Here is our selection of 5 popular and traditional Italian soups that will help you cope with cold
As strange as it may seem, winter has also come in Italy and yes, it is cold. What could be better than a hot soup on a chilly winter day? Luckily enough, this is a season full of invigorating recipes that will pamper your taste buds and your heart. Soups are usually served as a primo, but they can also be a piatto unico, particularly if they include meat, fish, or legumes. However, if you prefer a vegan dish, you should know that this time of the year brings with it many tasty vegetables that are perfect to prepare a variety of soups able to healthily satisfy your desire for comfort food. Cauliflower, carrots, broccoli, celery, Tuscan kale, Savoy cabbage are just some winter vegetables used in Italy to prepare both classic and more innovative dishes.
Are you ready for our tour around Italy in five soups?
Every Italian family, from North to South, has its own recipe, which can greatly vary depending on one’s tastes – and leftovers! Start with a basic soffritto, sautéing celery, carrots and onion, then add legumes, potatoes and vegetables, cooked over low heat with broth or water. Far from being “la solita minestra” (“the same old soup”), it will make a versatile base: you can add short pasta, rice or toasted bread; you can even blend it to obtain a creamy vegetable puree.
Here you will find a particularly original recipe that includes speck and Parmigiano, but you are free to experiment with your favourite ingredients.
Ribollita is a hearty vegetarian soup typical of Tuscan peasant cuisine, made with stale bread, Tuscan kale, Savoy cabbage, beans, potatoes. Traditionally, it was prepared on Fridays with the leftovers from the previous day and boiled several times over low heat; first, vegetables only, then, with unsalted Tuscan bread, hence the name ribollita, i.e. boiled twice. A rare example of a good “minestra riscaldata”!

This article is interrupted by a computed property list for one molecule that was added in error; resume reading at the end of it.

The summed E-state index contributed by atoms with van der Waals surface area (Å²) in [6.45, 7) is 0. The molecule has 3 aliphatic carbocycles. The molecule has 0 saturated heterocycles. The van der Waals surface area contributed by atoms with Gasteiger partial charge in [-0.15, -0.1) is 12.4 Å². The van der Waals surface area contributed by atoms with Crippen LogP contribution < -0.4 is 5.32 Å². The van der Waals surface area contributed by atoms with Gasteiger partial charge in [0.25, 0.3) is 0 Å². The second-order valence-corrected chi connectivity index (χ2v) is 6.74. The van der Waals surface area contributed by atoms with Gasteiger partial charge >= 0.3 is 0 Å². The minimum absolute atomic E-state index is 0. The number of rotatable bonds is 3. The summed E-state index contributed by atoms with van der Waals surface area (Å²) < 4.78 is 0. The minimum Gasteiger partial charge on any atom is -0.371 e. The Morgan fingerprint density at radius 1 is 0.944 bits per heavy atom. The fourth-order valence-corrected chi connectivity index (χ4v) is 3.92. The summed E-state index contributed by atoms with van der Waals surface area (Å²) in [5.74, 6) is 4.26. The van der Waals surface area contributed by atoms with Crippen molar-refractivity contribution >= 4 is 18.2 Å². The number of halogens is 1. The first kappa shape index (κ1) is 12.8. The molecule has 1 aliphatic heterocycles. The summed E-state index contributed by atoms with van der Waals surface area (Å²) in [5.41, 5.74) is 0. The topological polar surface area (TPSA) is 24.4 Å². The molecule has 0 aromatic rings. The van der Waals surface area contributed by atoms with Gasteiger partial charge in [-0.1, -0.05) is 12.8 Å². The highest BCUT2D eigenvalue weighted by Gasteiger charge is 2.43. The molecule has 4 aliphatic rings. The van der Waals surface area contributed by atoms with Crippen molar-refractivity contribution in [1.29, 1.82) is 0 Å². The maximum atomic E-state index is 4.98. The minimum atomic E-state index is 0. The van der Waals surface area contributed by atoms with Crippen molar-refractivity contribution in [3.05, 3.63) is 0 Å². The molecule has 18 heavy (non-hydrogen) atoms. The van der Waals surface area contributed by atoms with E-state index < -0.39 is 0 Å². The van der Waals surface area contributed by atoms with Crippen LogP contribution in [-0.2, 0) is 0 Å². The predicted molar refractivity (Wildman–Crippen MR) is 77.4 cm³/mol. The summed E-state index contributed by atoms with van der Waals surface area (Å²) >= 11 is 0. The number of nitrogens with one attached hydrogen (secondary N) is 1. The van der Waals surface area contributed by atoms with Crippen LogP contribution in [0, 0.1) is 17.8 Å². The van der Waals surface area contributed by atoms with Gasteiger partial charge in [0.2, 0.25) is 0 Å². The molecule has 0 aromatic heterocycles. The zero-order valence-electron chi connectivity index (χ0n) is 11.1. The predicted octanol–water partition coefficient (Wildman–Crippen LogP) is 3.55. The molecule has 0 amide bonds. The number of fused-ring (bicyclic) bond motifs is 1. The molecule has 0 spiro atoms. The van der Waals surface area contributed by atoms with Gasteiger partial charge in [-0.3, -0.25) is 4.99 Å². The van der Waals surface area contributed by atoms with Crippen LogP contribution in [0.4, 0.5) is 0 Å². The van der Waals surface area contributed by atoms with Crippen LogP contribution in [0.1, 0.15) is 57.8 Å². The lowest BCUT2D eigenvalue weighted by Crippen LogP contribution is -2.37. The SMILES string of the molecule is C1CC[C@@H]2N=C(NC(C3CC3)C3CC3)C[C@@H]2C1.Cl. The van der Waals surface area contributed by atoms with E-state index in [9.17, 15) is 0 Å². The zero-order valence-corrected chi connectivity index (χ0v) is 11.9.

You can read a recipe here
Cacciucco alla livornese
Cacciucco is perhaps the best-known specialty from Livorno in Tuscany. Apparently, its name comes from the Turkish küçük, “small”, and that’s what cacciucco is: a dense soup of small fish and shellfish, prepared with abundant garlic and chilli pepper, served with red wine. There is no precise recipe for cacciucco because it was traditionally made by fishermen using the fish they could not sell during the day, accompanying it with stale bread. Moreover, as its ingredients depended on the season, a cacciucco made in winter was quite different from one made in summer. Today, like in the past, the most important aspects about this soup are the freshness and variety of its ingredients.
If you are interested in the recipe of this soup, read this
Minestra, or zuppa, maritata is a very tasty and rich soup typical of the Neapolitan cuisine, usually prepared for Christmas and in winter in general. It owes its name, meaning “married soup”, to the fact that its several ingredients, meat and vegetables, are in perfect harmony, just like a couple. Like any regional recipe, it has a large number of variants. However, some ingredients are absolutely necessary for this wedding to take place: Savoy cabbage, chicory and escarole must marry pork rinds, feet, ribs and sausage. The more ingredients, the better.
Discover here the history and a traditional version of this dish
Zuppa di ceci
The last region we are visiting today is Calabria, with its zuppa di ceci. Like many dishes from this region, its main characteristic is the hot taste given by local chilli pepper. The classic recipe is made with lagane, a kind of egg-free homemade pasta resembling tagliatelle, which can be replaced with toasted bread.
Here you will find out how to make it at home
Eccole, five rich and hearty soups to keep you warm this winter, and contemplating your next culinary adventures in Italy. Buona cucina!